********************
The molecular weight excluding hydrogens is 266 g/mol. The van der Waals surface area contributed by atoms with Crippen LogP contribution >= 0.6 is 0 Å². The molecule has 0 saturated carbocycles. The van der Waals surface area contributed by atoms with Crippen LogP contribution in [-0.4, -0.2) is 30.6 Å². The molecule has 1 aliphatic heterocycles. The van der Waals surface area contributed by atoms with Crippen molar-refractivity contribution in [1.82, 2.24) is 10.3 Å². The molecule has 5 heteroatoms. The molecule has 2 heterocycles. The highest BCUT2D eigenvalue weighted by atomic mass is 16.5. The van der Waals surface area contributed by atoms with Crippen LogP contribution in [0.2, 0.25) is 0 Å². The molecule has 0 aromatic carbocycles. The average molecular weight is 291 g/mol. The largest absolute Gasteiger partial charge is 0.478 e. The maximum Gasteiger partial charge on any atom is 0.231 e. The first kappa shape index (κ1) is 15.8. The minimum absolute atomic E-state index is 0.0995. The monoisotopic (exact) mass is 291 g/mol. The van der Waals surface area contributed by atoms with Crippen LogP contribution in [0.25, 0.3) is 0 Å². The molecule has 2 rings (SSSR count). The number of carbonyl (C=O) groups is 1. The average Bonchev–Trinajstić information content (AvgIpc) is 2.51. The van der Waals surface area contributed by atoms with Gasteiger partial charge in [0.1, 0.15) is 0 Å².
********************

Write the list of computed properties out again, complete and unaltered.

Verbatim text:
The molecular weight excluding hydrogens is 266 g/mol. The van der Waals surface area contributed by atoms with Crippen LogP contribution >= 0.6 is 0 Å². The molecule has 0 saturated carbocycles. The van der Waals surface area contributed by atoms with Crippen LogP contribution in [-0.4, -0.2) is 30.6 Å². The molecule has 1 aliphatic heterocycles. The van der Waals surface area contributed by atoms with Crippen molar-refractivity contribution in [1.82, 2.24) is 10.3 Å². The molecule has 5 heteroatoms. The molecule has 2 heterocycles. The highest BCUT2D eigenvalue weighted by atomic mass is 16.5. The van der Waals surface area contributed by atoms with Crippen LogP contribution in [0.2, 0.25) is 0 Å². The molecule has 0 aromatic carbocycles. The average molecular weight is 291 g/mol. The largest absolute Gasteiger partial charge is 0.478 e. The maximum Gasteiger partial charge on any atom is 0.231 e. The first kappa shape index (κ1) is 15.8. The minimum absolute atomic E-state index is 0.0995. The monoisotopic (exact) mass is 291 g/mol. The van der Waals surface area contributed by atoms with Crippen LogP contribution in [0.25, 0.3) is 0 Å². The molecule has 2 rings (SSSR count). The number of carbonyl (C=O) groups is 1. The average Bonchev–Trinajstić information content (AvgIpc) is 2.51. The van der Waals surface area contributed by atoms with Gasteiger partial charge in [0.1, 0.15) is 0 Å².